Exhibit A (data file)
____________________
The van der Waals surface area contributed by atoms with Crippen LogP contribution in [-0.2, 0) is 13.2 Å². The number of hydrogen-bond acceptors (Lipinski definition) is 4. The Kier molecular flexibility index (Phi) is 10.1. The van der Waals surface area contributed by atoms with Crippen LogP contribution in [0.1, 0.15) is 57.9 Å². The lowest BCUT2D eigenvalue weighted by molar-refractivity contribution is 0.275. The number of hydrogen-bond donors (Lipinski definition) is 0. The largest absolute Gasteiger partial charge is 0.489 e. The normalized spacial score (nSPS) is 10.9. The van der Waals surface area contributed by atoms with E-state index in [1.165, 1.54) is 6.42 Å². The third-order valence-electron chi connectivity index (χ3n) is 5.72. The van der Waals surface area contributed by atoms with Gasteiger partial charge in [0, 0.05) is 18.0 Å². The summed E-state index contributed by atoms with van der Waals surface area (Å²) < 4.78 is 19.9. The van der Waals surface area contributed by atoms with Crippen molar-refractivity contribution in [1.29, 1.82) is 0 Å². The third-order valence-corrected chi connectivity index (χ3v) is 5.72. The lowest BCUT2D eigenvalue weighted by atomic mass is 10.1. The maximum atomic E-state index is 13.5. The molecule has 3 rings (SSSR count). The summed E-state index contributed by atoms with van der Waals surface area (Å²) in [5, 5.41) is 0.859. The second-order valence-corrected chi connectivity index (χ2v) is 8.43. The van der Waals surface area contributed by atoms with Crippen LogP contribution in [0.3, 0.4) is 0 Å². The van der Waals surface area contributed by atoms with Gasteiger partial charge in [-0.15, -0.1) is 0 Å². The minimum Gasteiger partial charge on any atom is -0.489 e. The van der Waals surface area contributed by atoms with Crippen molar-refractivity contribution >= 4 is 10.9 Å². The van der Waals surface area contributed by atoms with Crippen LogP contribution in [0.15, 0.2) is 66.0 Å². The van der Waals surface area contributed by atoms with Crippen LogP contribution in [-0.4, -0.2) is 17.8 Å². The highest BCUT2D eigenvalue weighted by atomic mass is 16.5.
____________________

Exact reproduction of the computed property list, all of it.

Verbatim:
The van der Waals surface area contributed by atoms with Crippen LogP contribution in [-0.2, 0) is 13.2 Å². The number of hydrogen-bond acceptors (Lipinski definition) is 4. The Kier molecular flexibility index (Phi) is 10.1. The van der Waals surface area contributed by atoms with Crippen LogP contribution in [0.1, 0.15) is 57.9 Å². The lowest BCUT2D eigenvalue weighted by molar-refractivity contribution is 0.275. The number of hydrogen-bond donors (Lipinski definition) is 0. The largest absolute Gasteiger partial charge is 0.489 e. The normalized spacial score (nSPS) is 10.9. The van der Waals surface area contributed by atoms with E-state index in [1.165, 1.54) is 6.42 Å². The third-order valence-electron chi connectivity index (χ3n) is 5.72. The van der Waals surface area contributed by atoms with Gasteiger partial charge in [0, 0.05) is 18.0 Å². The summed E-state index contributed by atoms with van der Waals surface area (Å²) < 4.78 is 19.9. The van der Waals surface area contributed by atoms with Crippen molar-refractivity contribution in [1.29, 1.82) is 0 Å². The third-order valence-corrected chi connectivity index (χ3v) is 5.72. The lowest BCUT2D eigenvalue weighted by atomic mass is 10.1. The maximum atomic E-state index is 13.5. The molecule has 3 rings (SSSR count). The summed E-state index contributed by atoms with van der Waals surface area (Å²) in [5, 5.41) is 0.859. The second-order valence-corrected chi connectivity index (χ2v) is 8.43. The van der Waals surface area contributed by atoms with Crippen LogP contribution in [0.3, 0.4) is 0 Å². The van der Waals surface area contributed by atoms with Gasteiger partial charge in [-0.15, -0.1) is 0 Å². The minimum Gasteiger partial charge on any atom is -0.489 e. The van der Waals surface area contributed by atoms with Crippen molar-refractivity contribution >= 4 is 10.9 Å². The van der Waals surface area contributed by atoms with Crippen LogP contribution in [0.15, 0.2) is 66.0 Å². The van der Waals surface area contributed by atoms with Crippen LogP contribution in [-0.4, -0.2) is 17.8 Å². The highest BCUT2D eigenvalue weighted by atomic mass is 16.5.